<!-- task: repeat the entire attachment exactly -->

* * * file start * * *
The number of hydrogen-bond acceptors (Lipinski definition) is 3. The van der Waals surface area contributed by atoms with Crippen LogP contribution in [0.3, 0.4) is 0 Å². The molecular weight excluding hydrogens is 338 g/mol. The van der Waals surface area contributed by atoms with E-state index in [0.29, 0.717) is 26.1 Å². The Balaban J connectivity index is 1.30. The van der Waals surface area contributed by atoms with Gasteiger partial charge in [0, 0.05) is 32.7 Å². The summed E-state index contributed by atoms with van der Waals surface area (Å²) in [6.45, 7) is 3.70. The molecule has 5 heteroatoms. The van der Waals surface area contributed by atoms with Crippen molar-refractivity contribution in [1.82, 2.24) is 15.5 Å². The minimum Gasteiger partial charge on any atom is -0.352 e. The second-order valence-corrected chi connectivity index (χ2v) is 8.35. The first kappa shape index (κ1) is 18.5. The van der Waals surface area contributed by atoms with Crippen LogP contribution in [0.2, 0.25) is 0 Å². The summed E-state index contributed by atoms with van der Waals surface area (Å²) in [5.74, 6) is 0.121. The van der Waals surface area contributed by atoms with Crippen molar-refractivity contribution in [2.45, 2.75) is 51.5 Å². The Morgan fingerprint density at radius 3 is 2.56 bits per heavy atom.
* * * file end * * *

The number of hydrogen-bond acceptors (Lipinski definition) is 3. The van der Waals surface area contributed by atoms with Crippen LogP contribution in [0.3, 0.4) is 0 Å². The molecular weight excluding hydrogens is 338 g/mol. The van der Waals surface area contributed by atoms with E-state index in [0.29, 0.717) is 26.1 Å². The Balaban J connectivity index is 1.30. The van der Waals surface area contributed by atoms with Gasteiger partial charge in [0, 0.05) is 32.7 Å². The summed E-state index contributed by atoms with van der Waals surface area (Å²) in [6.45, 7) is 3.70. The molecule has 5 heteroatoms. The van der Waals surface area contributed by atoms with Crippen molar-refractivity contribution in [1.82, 2.24) is 15.5 Å². The minimum Gasteiger partial charge on any atom is -0.352 e. The second-order valence-corrected chi connectivity index (χ2v) is 8.35. The first kappa shape index (κ1) is 18.5. The van der Waals surface area contributed by atoms with Crippen LogP contribution in [0.2, 0.25) is 0 Å². The summed E-state index contributed by atoms with van der Waals surface area (Å²) in [5.74, 6) is 0.121. The van der Waals surface area contributed by atoms with Crippen molar-refractivity contribution in [2.45, 2.75) is 51.5 Å². The Morgan fingerprint density at radius 3 is 2.56 bits per heavy atom.